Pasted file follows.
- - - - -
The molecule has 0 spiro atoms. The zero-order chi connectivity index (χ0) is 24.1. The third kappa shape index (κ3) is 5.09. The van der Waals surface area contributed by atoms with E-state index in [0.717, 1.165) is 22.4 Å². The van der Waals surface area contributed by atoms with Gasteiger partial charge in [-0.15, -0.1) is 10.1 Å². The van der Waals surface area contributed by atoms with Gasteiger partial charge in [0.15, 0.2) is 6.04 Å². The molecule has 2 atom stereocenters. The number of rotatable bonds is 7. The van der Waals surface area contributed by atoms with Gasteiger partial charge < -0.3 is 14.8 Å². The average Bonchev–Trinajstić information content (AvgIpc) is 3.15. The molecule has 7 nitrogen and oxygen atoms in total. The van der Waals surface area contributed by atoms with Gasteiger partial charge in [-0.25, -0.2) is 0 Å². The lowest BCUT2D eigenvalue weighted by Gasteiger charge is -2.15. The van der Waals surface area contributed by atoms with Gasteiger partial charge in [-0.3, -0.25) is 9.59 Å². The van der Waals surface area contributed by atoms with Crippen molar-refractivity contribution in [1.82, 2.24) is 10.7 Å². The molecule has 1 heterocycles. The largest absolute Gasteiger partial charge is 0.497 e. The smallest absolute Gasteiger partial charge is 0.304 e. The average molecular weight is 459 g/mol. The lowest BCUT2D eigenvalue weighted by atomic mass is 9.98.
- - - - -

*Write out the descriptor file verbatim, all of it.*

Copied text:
The molecule has 0 spiro atoms. The zero-order chi connectivity index (χ0) is 24.1. The third kappa shape index (κ3) is 5.09. The van der Waals surface area contributed by atoms with E-state index in [0.717, 1.165) is 22.4 Å². The van der Waals surface area contributed by atoms with Gasteiger partial charge in [-0.15, -0.1) is 10.1 Å². The van der Waals surface area contributed by atoms with Gasteiger partial charge in [0.15, 0.2) is 6.04 Å². The molecule has 2 atom stereocenters. The number of rotatable bonds is 7. The van der Waals surface area contributed by atoms with Gasteiger partial charge < -0.3 is 14.8 Å². The average Bonchev–Trinajstić information content (AvgIpc) is 3.15. The molecule has 7 nitrogen and oxygen atoms in total. The van der Waals surface area contributed by atoms with Gasteiger partial charge in [-0.25, -0.2) is 0 Å². The lowest BCUT2D eigenvalue weighted by Gasteiger charge is -2.15. The van der Waals surface area contributed by atoms with Gasteiger partial charge in [-0.3, -0.25) is 9.59 Å². The van der Waals surface area contributed by atoms with Crippen molar-refractivity contribution in [1.82, 2.24) is 10.7 Å². The molecule has 1 heterocycles. The largest absolute Gasteiger partial charge is 0.497 e. The smallest absolute Gasteiger partial charge is 0.304 e. The average molecular weight is 459 g/mol. The lowest BCUT2D eigenvalue weighted by atomic mass is 9.98.